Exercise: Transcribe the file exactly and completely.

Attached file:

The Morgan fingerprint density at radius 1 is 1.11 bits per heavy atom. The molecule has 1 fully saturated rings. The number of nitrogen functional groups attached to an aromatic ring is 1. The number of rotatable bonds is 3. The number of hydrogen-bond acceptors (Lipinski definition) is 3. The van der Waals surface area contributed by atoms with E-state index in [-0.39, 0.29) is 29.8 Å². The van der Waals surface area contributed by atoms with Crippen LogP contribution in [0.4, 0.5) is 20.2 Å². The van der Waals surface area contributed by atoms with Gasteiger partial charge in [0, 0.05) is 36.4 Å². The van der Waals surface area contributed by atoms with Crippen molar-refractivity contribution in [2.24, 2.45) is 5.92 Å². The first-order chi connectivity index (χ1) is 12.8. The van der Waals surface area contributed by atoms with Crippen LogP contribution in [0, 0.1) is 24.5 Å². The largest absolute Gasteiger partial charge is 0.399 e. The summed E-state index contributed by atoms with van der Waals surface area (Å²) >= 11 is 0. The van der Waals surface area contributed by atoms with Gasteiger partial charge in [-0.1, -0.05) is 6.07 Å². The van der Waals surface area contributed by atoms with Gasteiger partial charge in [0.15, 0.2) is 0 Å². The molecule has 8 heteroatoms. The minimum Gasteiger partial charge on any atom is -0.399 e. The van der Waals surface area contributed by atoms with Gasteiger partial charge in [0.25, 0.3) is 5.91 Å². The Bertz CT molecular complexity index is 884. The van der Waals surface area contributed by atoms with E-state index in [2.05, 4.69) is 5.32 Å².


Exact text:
The Morgan fingerprint density at radius 1 is 1.11 bits per heavy atom. The molecule has 1 fully saturated rings. The number of nitrogen functional groups attached to an aromatic ring is 1. The number of rotatable bonds is 3. The number of hydrogen-bond acceptors (Lipinski definition) is 3. The van der Waals surface area contributed by atoms with E-state index in [-0.39, 0.29) is 29.8 Å². The van der Waals surface area contributed by atoms with Crippen LogP contribution in [0.4, 0.5) is 20.2 Å². The van der Waals surface area contributed by atoms with Gasteiger partial charge in [0, 0.05) is 36.4 Å². The van der Waals surface area contributed by atoms with Crippen molar-refractivity contribution in [2.24, 2.45) is 5.92 Å². The first-order chi connectivity index (χ1) is 12.8. The van der Waals surface area contributed by atoms with Crippen LogP contribution in [0, 0.1) is 24.5 Å². The largest absolute Gasteiger partial charge is 0.399 e. The summed E-state index contributed by atoms with van der Waals surface area (Å²) >= 11 is 0. The van der Waals surface area contributed by atoms with Gasteiger partial charge in [-0.1, -0.05) is 6.07 Å². The van der Waals surface area contributed by atoms with Gasteiger partial charge in [0.15, 0.2) is 0 Å². The molecule has 8 heteroatoms. The minimum Gasteiger partial charge on any atom is -0.399 e. The van der Waals surface area contributed by atoms with Gasteiger partial charge in [0.25, 0.3) is 5.91 Å². The Bertz CT molecular complexity index is 884. The van der Waals surface area contributed by atoms with E-state index in [2.05, 4.69) is 5.32 Å².